Washington’s ascendance has helped shape the idea that boys’ basketball in Kansas City, Kansas, is experiencing a renaissance. It’s not the late 1950s and early ’60s, when Walt Shublom coached Wyandotte to 10 straight state-championship games. It’s not even the ’80s, when the district moved the Wyandotte-Schlagle rivalry to Kansas City, Kansas, Community College to accommodate the crowds.

Still, tonight’s game is a near sellout between two teams with legitimate state-title hopes. (Washington competes at the 5A level; Sumner, which has a smaller enrollment, is a 4A school.) And it ends with one coach wondering whether his shirt belongs at the dry cleaner or under glass. “I may just hang it up and never wear it again,” King says.

It’s not often that trophy cases in urban schools get new artifacts. Once powerhouses, inner-city athletic programs now lack the elements — coaching, facilities, equipment, stability — necessary to compete with suburban and private schools. A high school in the Kansas City, Missouri, School District last won a state title in boys’ basketball in 1979. KCK schools, by contrast, have won eight state championships since 1984.

But the success doesn’t translate to all sports. The district’s girls’ basketball teams are largely inconsequential, and Washington’s football team went 0-9 last fall. Yet boys’ basketball has managed to remain relevant.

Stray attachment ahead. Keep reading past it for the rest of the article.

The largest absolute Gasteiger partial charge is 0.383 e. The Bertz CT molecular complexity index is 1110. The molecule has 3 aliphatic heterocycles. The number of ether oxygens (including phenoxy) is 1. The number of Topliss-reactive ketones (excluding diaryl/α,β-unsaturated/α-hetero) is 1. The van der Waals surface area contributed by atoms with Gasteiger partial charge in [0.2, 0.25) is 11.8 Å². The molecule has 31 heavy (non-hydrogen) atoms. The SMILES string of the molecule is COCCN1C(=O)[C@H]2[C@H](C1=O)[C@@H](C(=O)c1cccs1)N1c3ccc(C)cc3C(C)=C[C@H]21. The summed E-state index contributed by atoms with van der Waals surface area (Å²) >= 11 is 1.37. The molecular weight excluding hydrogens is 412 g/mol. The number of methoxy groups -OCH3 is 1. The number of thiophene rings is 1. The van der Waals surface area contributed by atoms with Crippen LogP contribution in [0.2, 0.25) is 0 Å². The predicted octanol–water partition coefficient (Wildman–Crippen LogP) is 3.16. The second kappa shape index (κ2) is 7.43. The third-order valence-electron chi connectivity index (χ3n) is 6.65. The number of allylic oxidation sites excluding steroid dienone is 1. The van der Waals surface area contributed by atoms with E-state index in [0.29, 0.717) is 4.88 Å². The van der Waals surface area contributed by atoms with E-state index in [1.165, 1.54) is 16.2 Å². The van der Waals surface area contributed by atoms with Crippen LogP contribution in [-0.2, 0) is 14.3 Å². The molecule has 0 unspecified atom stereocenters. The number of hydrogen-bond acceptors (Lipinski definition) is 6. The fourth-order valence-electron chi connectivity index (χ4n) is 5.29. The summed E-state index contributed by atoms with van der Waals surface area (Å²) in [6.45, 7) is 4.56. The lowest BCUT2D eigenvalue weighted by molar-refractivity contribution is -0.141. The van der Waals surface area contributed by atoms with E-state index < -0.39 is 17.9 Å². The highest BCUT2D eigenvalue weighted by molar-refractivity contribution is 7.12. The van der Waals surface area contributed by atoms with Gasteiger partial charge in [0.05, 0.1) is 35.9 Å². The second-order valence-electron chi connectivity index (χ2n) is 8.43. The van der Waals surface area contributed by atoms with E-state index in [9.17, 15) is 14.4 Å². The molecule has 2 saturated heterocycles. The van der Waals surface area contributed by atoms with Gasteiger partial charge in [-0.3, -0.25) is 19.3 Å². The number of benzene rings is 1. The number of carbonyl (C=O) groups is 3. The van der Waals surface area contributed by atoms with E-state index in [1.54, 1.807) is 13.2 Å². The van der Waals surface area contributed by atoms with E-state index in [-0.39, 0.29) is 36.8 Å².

“Basketball is almost a lifestyle,” says Heath
Cooper, who until recently worked as the head coach at Harmon, another KCK program on the rebound. Cooper says KCK is the first place he coached where his players got upset if snow canceled practice.


“It is everything,” he says. “It’s bragging rights. It’s pride. It’s family.”

And it’s malice.

“I really hate Sumner,” White says after his 27 points help Washington beat Sumner, keeping the Sabres from winning their fourth straight league title. “I don’t know what it is. Even since, like, middle school, I have never liked Sumner at all.”

Daniel Parra, the head coach at Sumner, hesitates to make the comparison. He knows it will sound ridiculous to draw a similarity to Duke and North Carolina.